Information from: http://www.blogiversity.org/blogs/gimmesomespace/archive/2009/05/11/interesting-facts-about-the-outer-planets.aspx
Information from: http://nineplanets.org/jupiter.html
Image from Google Images: http://www.google.com/imgres?imgurl=http://www.ultimateuniverse.net/images/jupiter.jpg&imgrefurl=http://www.ultimateuniverse.net/jupiter.html&usg=__2lsKtGC99Zjj6XFTj9rp7XMBjus=&h=305&w=300&sz=9&hl=en&start=0&zoom=1&tbnid=vooYPtiMOJ5HpM:&tbnh=167&tbnw=170&prev=/images%3Fq%3Djupiter%26um%3D1%26hl%3Den%26sa%3DX%26rlz%3D1R2SKPT_enUS399%26biw%3D1436%26bih%3D687%26tbs%3Disch:1&um=1&itbs=1&iact=hc&vpx=355&vpy=115&dur=2117&hovh=226&hovw=223&tx=97&ty=124&ei=yIrLTKmcOMS9nAffyLX9Dw&oei=sIrLTNDwB8qmnAfd_NzpDw&esq=9&page=1&ndsp=18&ved=1t:429,r:1,s:0
Information from: http://nineplanets.org/saturn.html Images from Google Images: http://www.google.com/imgres?imgurl=http://lonelylemoncrafts.files.wordpress.com/2010/03/saturn.jpg&imgrefurl=http://lonelylemoncrafts.wordpress.com/&usg=__qLInj-XH0ZUNUIPEF6_R-QxzN2c=&h=360&w=360&sz=58&hl=en&start=0&zoom=1&tbnid=MRfDW2bT4mN3_M:&tbnh=156&tbnw=156&prev=/images%3Fq%3Dsaturn%26um%3D1%26hl%3Den%26sa%3DX%26rlz%3D1R2SKPT_enUS399%26biw%3D1436%26bih%3D659%26tbs%3Disch:1&um=1&itbs=1&iact=rc&dur=150&ei=dpHLTNm_IJKcnwfh5rDaDw&oei=dpHLTNm_IJKcnwfh5rDaDw&esq=1&page=1&ndsp=18&ved=1t:429,r:14,s:0&tx=39&ty=81
Information from: http://nineplanets.org/uranus.html Images from Google Images: http://www.google.com/imgres?imgurl=http://www.freemars.org/jeff/planets/Uranus2.jpg&imgrefurl=http://www.freemars.org/jeff/planets/Uranus.htm&usg=__kAZN18dsCMbgZCqZ9TXSmEp59_I=&h=450&w=400&sz=13&hl=en&start=21&zoom=1&tbnid=f-C2loQwk5Pf1M:&tbnh=155&tbnw=132&prev=/images%3Fq%3Duranus%26um%3D1%26hl%3Den%26sa%3DX%26rlz%3D1R2SKPT_enUS399%26biw%3D1436%26bih%3D659%26tbs%3Disch:1&um=1&itbs=1&iact=rc&dur=730&ei=_5HLTPzyFMurnQfOneTGDw&oei=2ZHLTITTJqmsnAeq3oHmDw&esq=11&page=2&ndsp=21&ved=1t:429,r:14,s:21&tx=104&ty=119
Information from: http://nineplanets.org/neptune.html Images from Google Images: http://www.google.com/imgres?imgurl=http://www.biochem.szote.u-szeged.hu/astrojan/neptune.jpg&imgrefurl=http://www.biochem.szote.u-szeged.hu/astrojan/neptune.htm&usg=__QAQc7C416XGDT-oxpkdFkmUCjyo=&h=301&w=301&sz=10&hl=en&start=0&zoom=1&tbnid=NSNjzSpWQk8_9M:&tbnh=158&tbnw=165&prev=/images%3Fq%3Dneptune%26um%3D1%26hl%3Den%26sa%3DX%26rlz%3D1R2SKPT_enUS399%26biw%3D1436%26bih%3D659%26tbs%3Disch:10%2C20&um=1&itbs=1&iact=hc&vpx=1168&vpy=90&dur=235&hovh=225&hovw=225&tx=131&ty=135&ei=TJbLTOjNFI7anAfMy6EY&oei=KZbLTImRI8TJnAf8h7HrDw&esq=10&page=1&ndsp=21&ved=1t:429,r:6,s:0&biw=1436&bih=659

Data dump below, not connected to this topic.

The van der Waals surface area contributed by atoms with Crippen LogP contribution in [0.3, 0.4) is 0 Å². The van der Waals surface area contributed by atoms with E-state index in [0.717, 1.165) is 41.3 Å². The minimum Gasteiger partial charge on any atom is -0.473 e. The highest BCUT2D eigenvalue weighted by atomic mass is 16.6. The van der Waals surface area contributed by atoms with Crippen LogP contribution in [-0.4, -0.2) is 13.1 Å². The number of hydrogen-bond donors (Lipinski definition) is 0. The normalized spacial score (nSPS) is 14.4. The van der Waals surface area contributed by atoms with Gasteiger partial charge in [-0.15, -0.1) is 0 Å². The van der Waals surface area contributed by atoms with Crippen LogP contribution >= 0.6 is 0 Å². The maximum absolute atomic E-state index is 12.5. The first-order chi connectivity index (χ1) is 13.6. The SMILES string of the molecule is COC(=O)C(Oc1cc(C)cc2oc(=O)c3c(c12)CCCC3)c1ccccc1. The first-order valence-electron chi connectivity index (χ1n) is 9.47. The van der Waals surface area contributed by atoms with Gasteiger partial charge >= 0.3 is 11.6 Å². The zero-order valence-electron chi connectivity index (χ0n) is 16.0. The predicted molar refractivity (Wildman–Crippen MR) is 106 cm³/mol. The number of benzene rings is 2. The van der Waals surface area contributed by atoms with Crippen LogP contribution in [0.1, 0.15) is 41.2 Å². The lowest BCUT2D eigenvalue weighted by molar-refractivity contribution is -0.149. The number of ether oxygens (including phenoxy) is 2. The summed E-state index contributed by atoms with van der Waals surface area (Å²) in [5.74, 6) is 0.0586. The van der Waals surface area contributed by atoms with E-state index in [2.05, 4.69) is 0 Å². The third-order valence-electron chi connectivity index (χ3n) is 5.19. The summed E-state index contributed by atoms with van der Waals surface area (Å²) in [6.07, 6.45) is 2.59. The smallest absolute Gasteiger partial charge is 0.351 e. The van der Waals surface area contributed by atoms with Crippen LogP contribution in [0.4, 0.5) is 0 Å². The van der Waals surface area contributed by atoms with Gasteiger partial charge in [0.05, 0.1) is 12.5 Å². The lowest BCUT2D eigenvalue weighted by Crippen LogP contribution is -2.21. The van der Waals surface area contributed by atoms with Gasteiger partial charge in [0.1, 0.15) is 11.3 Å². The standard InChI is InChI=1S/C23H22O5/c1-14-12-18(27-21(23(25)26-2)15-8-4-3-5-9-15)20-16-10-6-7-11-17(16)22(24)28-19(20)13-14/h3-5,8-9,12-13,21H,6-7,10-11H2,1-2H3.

Information from: http://nineplanets.org/pluto.html
Images from Google Images: http://www.google.com/imgres?imgurl=http://www.backtowild.com/wp-content/uploads/2007/09/pluto.jpg&imgrefurl=http://www.backtowild.com/2007/09/28/facts-about-pluto/&h=350&w=350&sz=15&tbnid=N_QPI8VTjLRwMM:&tbnh=120&tbnw=120&prev=/images%3Fq%3Dpluto&zoom=1&q=pluto&hl=en&usg=__l-eGtEPJ_nN6hqz_CtRNZzpppUY=&sa=X&ei=opjLTIiOO8rOnAfWz7XhDw&sqi=2&ved=0CDQQ9QEwAw
Pictures are used from clip art
Movie from National Geographic Kids
1. Our Solar
By Julie Bingaman
2. DID YOU KNOW?
Our Solar System is made up of eight planets, their moons,
and our sun. The planets and their moons revolve around,
or orbit the sun.
The orbits are not round. They are elliptical ( E-lip-tih-cul).
Elliptical means egg-shaped.
The first four planets are called the inner planets. They are
closest to the sun. Their names are Mercury, Venus, Earth
and Mars. These planets are made mostly of rock.
The next four planets are called the outer planets. Saturn,
Jupiter, Uranus and Neptune are called gas giants because
they are made mostly of gases.
3. The Source
• The Sun is the most prominent
feature in our solar system. It
is the largest object and
contains approximately 98% of
the total solar system mass
• The Sun is the star at the
center of the Solar System
• The Sun's color is white,
although from the surface of
the Earth it may appear yellow
because of atmospheric
scattering of blue light
• designated a yellow star,
because its visible radiation is
most intense in the yellow-
green portion of the spectrum
4. Inner Planets
•The inner planets are Mercury, Venus, Earth, and Mars.
•Close to the Sun and separated from the much larger Outer Planets by an
•Sometimes called terrestrial planets and are composed of rock.
•Due to their hard surfaces, these planets have canyons, craters, mountains,
•Few or no moons.
•Developed from small grains of dust that collided and formed together.
• Closest planet to the sun
• 2nd smallest planet in the
• The surface is similar to that
of Earth’s moon
• Virtually has no atmosphere